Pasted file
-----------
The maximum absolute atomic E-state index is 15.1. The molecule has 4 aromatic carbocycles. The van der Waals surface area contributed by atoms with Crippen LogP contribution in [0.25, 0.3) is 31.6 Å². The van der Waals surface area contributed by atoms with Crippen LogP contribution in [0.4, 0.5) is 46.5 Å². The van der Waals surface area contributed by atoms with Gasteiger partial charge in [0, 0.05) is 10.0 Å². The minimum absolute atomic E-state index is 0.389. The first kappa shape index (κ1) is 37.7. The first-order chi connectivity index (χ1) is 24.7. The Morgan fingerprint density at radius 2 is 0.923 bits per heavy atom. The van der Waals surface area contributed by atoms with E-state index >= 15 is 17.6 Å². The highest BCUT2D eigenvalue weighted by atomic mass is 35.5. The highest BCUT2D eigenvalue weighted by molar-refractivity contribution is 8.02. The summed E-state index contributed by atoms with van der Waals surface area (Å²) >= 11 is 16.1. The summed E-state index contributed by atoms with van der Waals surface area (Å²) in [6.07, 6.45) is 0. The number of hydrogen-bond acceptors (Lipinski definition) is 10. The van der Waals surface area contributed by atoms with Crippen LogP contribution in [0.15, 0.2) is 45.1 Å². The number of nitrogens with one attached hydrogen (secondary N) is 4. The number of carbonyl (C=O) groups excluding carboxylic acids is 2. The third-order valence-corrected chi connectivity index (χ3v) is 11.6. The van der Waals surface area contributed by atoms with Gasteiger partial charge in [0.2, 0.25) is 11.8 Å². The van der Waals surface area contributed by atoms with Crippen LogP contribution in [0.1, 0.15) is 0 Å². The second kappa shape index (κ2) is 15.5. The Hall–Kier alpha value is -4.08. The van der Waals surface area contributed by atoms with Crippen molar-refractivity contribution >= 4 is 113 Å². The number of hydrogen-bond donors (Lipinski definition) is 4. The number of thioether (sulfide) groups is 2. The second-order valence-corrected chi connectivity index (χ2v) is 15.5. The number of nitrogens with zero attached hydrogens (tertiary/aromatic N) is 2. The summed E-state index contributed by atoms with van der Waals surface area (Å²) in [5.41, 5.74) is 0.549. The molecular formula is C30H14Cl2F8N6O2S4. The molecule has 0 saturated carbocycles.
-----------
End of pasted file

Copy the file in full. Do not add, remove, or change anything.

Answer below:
The maximum absolute atomic E-state index is 15.1. The molecule has 4 aromatic carbocycles. The van der Waals surface area contributed by atoms with Crippen LogP contribution in [0.25, 0.3) is 31.6 Å². The van der Waals surface area contributed by atoms with Crippen LogP contribution in [0.4, 0.5) is 46.5 Å². The van der Waals surface area contributed by atoms with Gasteiger partial charge in [0, 0.05) is 10.0 Å². The minimum absolute atomic E-state index is 0.389. The first kappa shape index (κ1) is 37.7. The first-order chi connectivity index (χ1) is 24.7. The Morgan fingerprint density at radius 2 is 0.923 bits per heavy atom. The van der Waals surface area contributed by atoms with E-state index >= 15 is 17.6 Å². The highest BCUT2D eigenvalue weighted by atomic mass is 35.5. The highest BCUT2D eigenvalue weighted by molar-refractivity contribution is 8.02. The summed E-state index contributed by atoms with van der Waals surface area (Å²) >= 11 is 16.1. The summed E-state index contributed by atoms with van der Waals surface area (Å²) in [6.07, 6.45) is 0. The number of hydrogen-bond acceptors (Lipinski definition) is 10. The van der Waals surface area contributed by atoms with Crippen LogP contribution in [0.15, 0.2) is 45.1 Å². The number of nitrogens with one attached hydrogen (secondary N) is 4. The number of carbonyl (C=O) groups excluding carboxylic acids is 2. The third-order valence-corrected chi connectivity index (χ3v) is 11.6. The van der Waals surface area contributed by atoms with Gasteiger partial charge in [0.2, 0.25) is 11.8 Å². The van der Waals surface area contributed by atoms with Crippen LogP contribution in [0.1, 0.15) is 0 Å². The second kappa shape index (κ2) is 15.5. The Hall–Kier alpha value is -4.08. The van der Waals surface area contributed by atoms with Crippen molar-refractivity contribution >= 4 is 113 Å². The number of hydrogen-bond donors (Lipinski definition) is 4. The number of thioether (sulfide) groups is 2. The second-order valence-corrected chi connectivity index (χ2v) is 15.5. The number of nitrogens with zero attached hydrogens (tertiary/aromatic N) is 2. The summed E-state index contributed by atoms with van der Waals surface area (Å²) in [5.41, 5.74) is 0.549. The molecular formula is C30H14Cl2F8N6O2S4. The molecule has 0 saturated carbocycles.